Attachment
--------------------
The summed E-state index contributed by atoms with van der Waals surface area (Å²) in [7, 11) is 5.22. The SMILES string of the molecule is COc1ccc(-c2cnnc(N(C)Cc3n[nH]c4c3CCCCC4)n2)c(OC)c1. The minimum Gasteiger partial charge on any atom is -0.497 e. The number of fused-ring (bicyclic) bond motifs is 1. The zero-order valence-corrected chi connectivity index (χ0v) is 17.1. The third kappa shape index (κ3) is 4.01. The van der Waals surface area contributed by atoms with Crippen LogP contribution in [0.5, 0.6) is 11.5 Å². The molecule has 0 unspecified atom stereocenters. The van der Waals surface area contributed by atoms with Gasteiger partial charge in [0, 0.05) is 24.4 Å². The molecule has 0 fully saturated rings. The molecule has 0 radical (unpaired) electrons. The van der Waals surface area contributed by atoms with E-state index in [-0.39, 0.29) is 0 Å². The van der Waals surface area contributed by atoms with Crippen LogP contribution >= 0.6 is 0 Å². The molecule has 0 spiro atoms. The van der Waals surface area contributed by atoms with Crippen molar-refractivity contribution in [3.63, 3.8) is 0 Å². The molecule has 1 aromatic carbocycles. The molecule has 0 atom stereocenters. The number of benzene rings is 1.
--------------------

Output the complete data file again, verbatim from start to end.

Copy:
The summed E-state index contributed by atoms with van der Waals surface area (Å²) in [7, 11) is 5.22. The SMILES string of the molecule is COc1ccc(-c2cnnc(N(C)Cc3n[nH]c4c3CCCCC4)n2)c(OC)c1. The minimum Gasteiger partial charge on any atom is -0.497 e. The number of fused-ring (bicyclic) bond motifs is 1. The zero-order valence-corrected chi connectivity index (χ0v) is 17.1. The third kappa shape index (κ3) is 4.01. The van der Waals surface area contributed by atoms with Crippen LogP contribution in [0.5, 0.6) is 11.5 Å². The molecule has 0 unspecified atom stereocenters. The van der Waals surface area contributed by atoms with Gasteiger partial charge in [0, 0.05) is 24.4 Å². The molecule has 0 fully saturated rings. The molecule has 0 radical (unpaired) electrons. The van der Waals surface area contributed by atoms with E-state index in [-0.39, 0.29) is 0 Å². The van der Waals surface area contributed by atoms with Crippen LogP contribution >= 0.6 is 0 Å². The molecule has 0 spiro atoms. The van der Waals surface area contributed by atoms with Crippen molar-refractivity contribution in [3.63, 3.8) is 0 Å². The molecule has 1 aromatic carbocycles. The molecule has 0 atom stereocenters. The number of benzene rings is 1.